Monday, June 14, 2004


last week was a very intellectual one. starting with a somewhat heated debate over SUVs and messaging. whether ant-suv messaging is right and appropriate. i argued that any negative message was likely to not work in the face of massive pro car messaging that is engrained in our culture.

which has had me musing at odd times about how we form our thoughts and opinions and how they do or don't change over time. it was depressing that no one's position seemed to have changed by the time the debate petered out (what's the root of that word by the way?). it was also depressing that nearly everyone laid into "the left" as doing the wrong thing.

'deep labeled them namby-pamby. but i wonder if that doesn't come out of the fact that everytime "the left" had used negative, anti-thing messaging the opponents didn't just turn that around on its head and use as a weapon against us. so now our messaging has swung perhaps to far to the other extreme. but it makes me want to study it further, it seems from cursory thought that the right is good at using "we want this policy because it serves you as an individual" and "they want to take X away from you as an individual," which is hard. Heck, I would like to take cars away from people.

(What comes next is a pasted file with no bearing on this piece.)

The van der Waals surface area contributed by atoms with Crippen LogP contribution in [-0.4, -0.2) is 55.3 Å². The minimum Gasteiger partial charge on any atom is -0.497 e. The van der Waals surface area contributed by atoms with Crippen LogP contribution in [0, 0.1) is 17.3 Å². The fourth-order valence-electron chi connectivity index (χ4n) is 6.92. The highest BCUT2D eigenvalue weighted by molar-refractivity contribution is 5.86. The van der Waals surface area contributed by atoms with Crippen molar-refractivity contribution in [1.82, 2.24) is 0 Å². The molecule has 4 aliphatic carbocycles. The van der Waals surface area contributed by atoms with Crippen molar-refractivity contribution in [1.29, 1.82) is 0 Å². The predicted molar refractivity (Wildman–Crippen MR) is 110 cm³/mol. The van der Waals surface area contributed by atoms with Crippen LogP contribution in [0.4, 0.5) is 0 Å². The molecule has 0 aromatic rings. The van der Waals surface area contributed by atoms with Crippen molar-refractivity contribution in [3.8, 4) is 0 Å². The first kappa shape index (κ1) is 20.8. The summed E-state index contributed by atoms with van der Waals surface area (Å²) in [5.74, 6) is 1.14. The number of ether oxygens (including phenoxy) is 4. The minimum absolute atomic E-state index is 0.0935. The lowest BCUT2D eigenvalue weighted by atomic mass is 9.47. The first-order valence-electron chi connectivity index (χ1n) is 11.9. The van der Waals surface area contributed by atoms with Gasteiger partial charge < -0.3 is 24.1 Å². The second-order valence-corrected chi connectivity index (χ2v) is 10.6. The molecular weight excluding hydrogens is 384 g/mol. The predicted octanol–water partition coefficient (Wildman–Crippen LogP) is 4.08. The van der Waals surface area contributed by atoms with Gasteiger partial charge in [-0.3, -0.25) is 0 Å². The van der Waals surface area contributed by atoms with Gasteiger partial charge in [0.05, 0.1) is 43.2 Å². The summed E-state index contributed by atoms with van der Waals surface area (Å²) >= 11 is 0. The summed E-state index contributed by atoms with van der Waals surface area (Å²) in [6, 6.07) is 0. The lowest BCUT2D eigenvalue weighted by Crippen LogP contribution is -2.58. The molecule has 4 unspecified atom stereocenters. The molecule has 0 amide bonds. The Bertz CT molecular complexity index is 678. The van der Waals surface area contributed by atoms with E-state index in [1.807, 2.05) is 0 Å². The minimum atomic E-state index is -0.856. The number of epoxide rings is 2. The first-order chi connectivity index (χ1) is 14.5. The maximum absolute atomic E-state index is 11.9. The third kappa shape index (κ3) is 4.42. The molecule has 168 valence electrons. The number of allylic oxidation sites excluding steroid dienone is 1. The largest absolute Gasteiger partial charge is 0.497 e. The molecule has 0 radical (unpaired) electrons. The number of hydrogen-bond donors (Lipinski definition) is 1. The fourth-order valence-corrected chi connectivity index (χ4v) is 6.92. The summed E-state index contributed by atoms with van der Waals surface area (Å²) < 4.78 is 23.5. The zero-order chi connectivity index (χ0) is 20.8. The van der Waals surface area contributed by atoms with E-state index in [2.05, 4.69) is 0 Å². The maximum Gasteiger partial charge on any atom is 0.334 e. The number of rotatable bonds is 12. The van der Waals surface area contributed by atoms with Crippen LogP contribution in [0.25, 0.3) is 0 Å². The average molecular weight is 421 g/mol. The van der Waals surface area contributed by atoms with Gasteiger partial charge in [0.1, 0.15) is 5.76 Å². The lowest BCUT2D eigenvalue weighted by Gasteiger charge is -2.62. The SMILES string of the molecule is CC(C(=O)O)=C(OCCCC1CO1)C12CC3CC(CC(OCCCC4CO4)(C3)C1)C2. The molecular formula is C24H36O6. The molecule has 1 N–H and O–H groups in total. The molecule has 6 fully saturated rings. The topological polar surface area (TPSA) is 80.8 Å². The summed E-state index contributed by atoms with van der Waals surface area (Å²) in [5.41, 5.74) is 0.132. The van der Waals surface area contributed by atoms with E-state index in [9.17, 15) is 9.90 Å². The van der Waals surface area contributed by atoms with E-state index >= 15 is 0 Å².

thoughts on this were further piqued by a lecture by designer extraordinaire james victore, who principled as he seemed to be, seemed to be a total asshole and completely unquestioning of his high opinion of himself. it was curious that he also really hated when people copied him, which seems part and parcel to being a designer, it's not as if he is working in a vaccuum afterall. anyway, he has some great, amazing, hard hitting posters, but I have to wonder -- do they change minds, or only change minds of people who are ready to be changed ( and what is that ). one interesting tidbit was a retiring justice (blackman?) ordered several copies of his hangman poster after he changed his mind on the death penalty.

the final peice, unrelated, was a lecture by Bruce Sterling on Singularities, displaying his usual humor. the talk was a little disjuncted and not terribly interesting at some points, but was brought back round when he began to talk about the dilemmas of scientific progress, and our place in the universe: "we have to consider that we might be at the edge of nothing particularly significant." a lesson from boom cycles. I also liked the notion that we have to get used to the "glut of technical innovations that we are unable to absorb". which might have been a better way to frame the talk maybe.


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